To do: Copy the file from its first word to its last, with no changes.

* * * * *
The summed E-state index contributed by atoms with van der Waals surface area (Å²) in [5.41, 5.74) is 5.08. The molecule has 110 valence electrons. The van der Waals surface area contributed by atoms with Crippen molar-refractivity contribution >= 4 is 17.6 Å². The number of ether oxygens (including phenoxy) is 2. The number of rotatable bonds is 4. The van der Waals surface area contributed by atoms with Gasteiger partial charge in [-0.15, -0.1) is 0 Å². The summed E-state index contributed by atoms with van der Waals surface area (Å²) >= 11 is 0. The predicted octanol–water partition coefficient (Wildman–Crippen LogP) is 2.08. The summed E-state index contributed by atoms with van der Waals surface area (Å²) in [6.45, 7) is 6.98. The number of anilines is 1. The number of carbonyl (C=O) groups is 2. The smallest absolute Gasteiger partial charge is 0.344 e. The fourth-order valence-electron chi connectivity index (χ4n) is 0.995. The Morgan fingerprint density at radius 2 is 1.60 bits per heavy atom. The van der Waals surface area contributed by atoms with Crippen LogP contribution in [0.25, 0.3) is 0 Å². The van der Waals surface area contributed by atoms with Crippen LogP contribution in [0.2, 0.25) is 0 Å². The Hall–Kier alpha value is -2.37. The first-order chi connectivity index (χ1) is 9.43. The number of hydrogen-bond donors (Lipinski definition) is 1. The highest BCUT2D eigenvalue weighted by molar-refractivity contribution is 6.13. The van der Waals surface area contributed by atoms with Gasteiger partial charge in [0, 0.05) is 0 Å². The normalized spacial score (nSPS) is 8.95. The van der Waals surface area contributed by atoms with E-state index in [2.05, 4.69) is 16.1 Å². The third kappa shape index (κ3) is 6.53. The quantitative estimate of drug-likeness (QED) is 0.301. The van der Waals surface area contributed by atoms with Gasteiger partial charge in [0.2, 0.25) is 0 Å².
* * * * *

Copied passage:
The summed E-state index contributed by atoms with van der Waals surface area (Å²) in [5.41, 5.74) is 5.08. The molecule has 110 valence electrons. The van der Waals surface area contributed by atoms with Crippen molar-refractivity contribution >= 4 is 17.6 Å². The number of ether oxygens (including phenoxy) is 2. The number of rotatable bonds is 4. The van der Waals surface area contributed by atoms with Gasteiger partial charge in [-0.15, -0.1) is 0 Å². The summed E-state index contributed by atoms with van der Waals surface area (Å²) >= 11 is 0. The predicted octanol–water partition coefficient (Wildman–Crippen LogP) is 2.08. The summed E-state index contributed by atoms with van der Waals surface area (Å²) in [6.45, 7) is 6.98. The number of anilines is 1. The number of carbonyl (C=O) groups is 2. The smallest absolute Gasteiger partial charge is 0.344 e. The fourth-order valence-electron chi connectivity index (χ4n) is 0.995. The Morgan fingerprint density at radius 2 is 1.60 bits per heavy atom. The van der Waals surface area contributed by atoms with Crippen LogP contribution in [0.25, 0.3) is 0 Å². The van der Waals surface area contributed by atoms with Crippen LogP contribution in [0.2, 0.25) is 0 Å². The Hall–Kier alpha value is -2.37. The first-order chi connectivity index (χ1) is 9.43. The number of hydrogen-bond donors (Lipinski definition) is 1. The highest BCUT2D eigenvalue weighted by molar-refractivity contribution is 6.13. The van der Waals surface area contributed by atoms with Gasteiger partial charge in [0, 0.05) is 0 Å². The normalized spacial score (nSPS) is 8.95. The van der Waals surface area contributed by atoms with E-state index in [2.05, 4.69) is 16.1 Å². The third kappa shape index (κ3) is 6.53. The quantitative estimate of drug-likeness (QED) is 0.301. The van der Waals surface area contributed by atoms with Gasteiger partial charge in [0.2, 0.25) is 0 Å².